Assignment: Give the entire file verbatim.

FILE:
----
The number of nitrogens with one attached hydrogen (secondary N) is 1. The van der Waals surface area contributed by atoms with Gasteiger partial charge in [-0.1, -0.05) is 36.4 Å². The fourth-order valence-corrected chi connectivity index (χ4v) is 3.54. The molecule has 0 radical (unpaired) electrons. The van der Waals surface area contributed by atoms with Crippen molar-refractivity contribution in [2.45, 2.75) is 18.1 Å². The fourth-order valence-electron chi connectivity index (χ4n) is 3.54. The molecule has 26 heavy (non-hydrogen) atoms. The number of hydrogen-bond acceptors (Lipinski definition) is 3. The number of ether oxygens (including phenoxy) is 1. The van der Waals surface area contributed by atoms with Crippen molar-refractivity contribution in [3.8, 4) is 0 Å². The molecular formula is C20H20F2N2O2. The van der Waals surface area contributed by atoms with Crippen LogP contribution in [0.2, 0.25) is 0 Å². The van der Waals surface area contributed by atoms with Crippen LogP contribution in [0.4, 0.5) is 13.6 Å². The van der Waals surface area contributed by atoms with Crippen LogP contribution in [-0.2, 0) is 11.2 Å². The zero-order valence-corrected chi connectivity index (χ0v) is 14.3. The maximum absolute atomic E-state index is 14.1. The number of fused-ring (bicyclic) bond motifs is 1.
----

The number of nitrogens with one attached hydrogen (secondary N) is 1. The van der Waals surface area contributed by atoms with Gasteiger partial charge in [-0.1, -0.05) is 36.4 Å². The fourth-order valence-corrected chi connectivity index (χ4v) is 3.54. The molecule has 0 radical (unpaired) electrons. The van der Waals surface area contributed by atoms with Crippen molar-refractivity contribution in [2.45, 2.75) is 18.1 Å². The fourth-order valence-electron chi connectivity index (χ4n) is 3.54. The molecule has 26 heavy (non-hydrogen) atoms. The number of hydrogen-bond acceptors (Lipinski definition) is 3. The number of ether oxygens (including phenoxy) is 1. The van der Waals surface area contributed by atoms with Crippen molar-refractivity contribution in [3.8, 4) is 0 Å². The molecular formula is C20H20F2N2O2. The van der Waals surface area contributed by atoms with Crippen LogP contribution in [0.2, 0.25) is 0 Å². The van der Waals surface area contributed by atoms with Crippen LogP contribution in [0.4, 0.5) is 13.6 Å². The van der Waals surface area contributed by atoms with Crippen LogP contribution in [-0.2, 0) is 11.2 Å². The zero-order valence-corrected chi connectivity index (χ0v) is 14.3. The maximum absolute atomic E-state index is 14.1. The number of fused-ring (bicyclic) bond motifs is 1.